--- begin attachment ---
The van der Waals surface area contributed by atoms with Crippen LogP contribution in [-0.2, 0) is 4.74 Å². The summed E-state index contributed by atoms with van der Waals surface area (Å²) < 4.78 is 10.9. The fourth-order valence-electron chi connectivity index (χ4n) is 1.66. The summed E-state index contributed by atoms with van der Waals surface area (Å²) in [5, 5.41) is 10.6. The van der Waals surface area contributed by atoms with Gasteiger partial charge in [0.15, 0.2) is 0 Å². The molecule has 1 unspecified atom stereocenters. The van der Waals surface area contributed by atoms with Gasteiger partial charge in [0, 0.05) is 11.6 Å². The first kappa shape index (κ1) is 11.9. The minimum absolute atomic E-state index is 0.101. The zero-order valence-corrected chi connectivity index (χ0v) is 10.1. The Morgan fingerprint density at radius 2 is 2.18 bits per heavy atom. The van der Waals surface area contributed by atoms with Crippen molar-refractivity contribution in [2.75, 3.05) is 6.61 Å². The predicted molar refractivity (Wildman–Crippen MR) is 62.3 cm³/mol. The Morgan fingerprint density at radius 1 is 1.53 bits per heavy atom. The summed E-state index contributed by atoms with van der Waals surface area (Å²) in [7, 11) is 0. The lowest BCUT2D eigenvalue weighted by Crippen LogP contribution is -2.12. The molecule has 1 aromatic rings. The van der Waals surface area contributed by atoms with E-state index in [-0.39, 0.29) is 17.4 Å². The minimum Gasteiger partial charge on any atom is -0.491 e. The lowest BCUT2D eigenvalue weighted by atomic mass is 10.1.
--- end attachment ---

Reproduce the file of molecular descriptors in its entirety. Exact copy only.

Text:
The van der Waals surface area contributed by atoms with Crippen LogP contribution in [-0.2, 0) is 4.74 Å². The summed E-state index contributed by atoms with van der Waals surface area (Å²) < 4.78 is 10.9. The fourth-order valence-electron chi connectivity index (χ4n) is 1.66. The summed E-state index contributed by atoms with van der Waals surface area (Å²) in [5, 5.41) is 10.6. The van der Waals surface area contributed by atoms with Gasteiger partial charge in [0.15, 0.2) is 0 Å². The molecule has 1 unspecified atom stereocenters. The van der Waals surface area contributed by atoms with Gasteiger partial charge in [0, 0.05) is 11.6 Å². The first kappa shape index (κ1) is 11.9. The minimum absolute atomic E-state index is 0.101. The zero-order valence-corrected chi connectivity index (χ0v) is 10.1. The Morgan fingerprint density at radius 2 is 2.18 bits per heavy atom. The van der Waals surface area contributed by atoms with Crippen molar-refractivity contribution in [2.75, 3.05) is 6.61 Å². The predicted molar refractivity (Wildman–Crippen MR) is 62.3 cm³/mol. The Morgan fingerprint density at radius 1 is 1.53 bits per heavy atom. The summed E-state index contributed by atoms with van der Waals surface area (Å²) in [7, 11) is 0. The lowest BCUT2D eigenvalue weighted by Crippen LogP contribution is -2.12. The molecule has 1 aromatic rings. The van der Waals surface area contributed by atoms with E-state index in [-0.39, 0.29) is 17.4 Å². The minimum Gasteiger partial charge on any atom is -0.491 e. The lowest BCUT2D eigenvalue weighted by atomic mass is 10.1.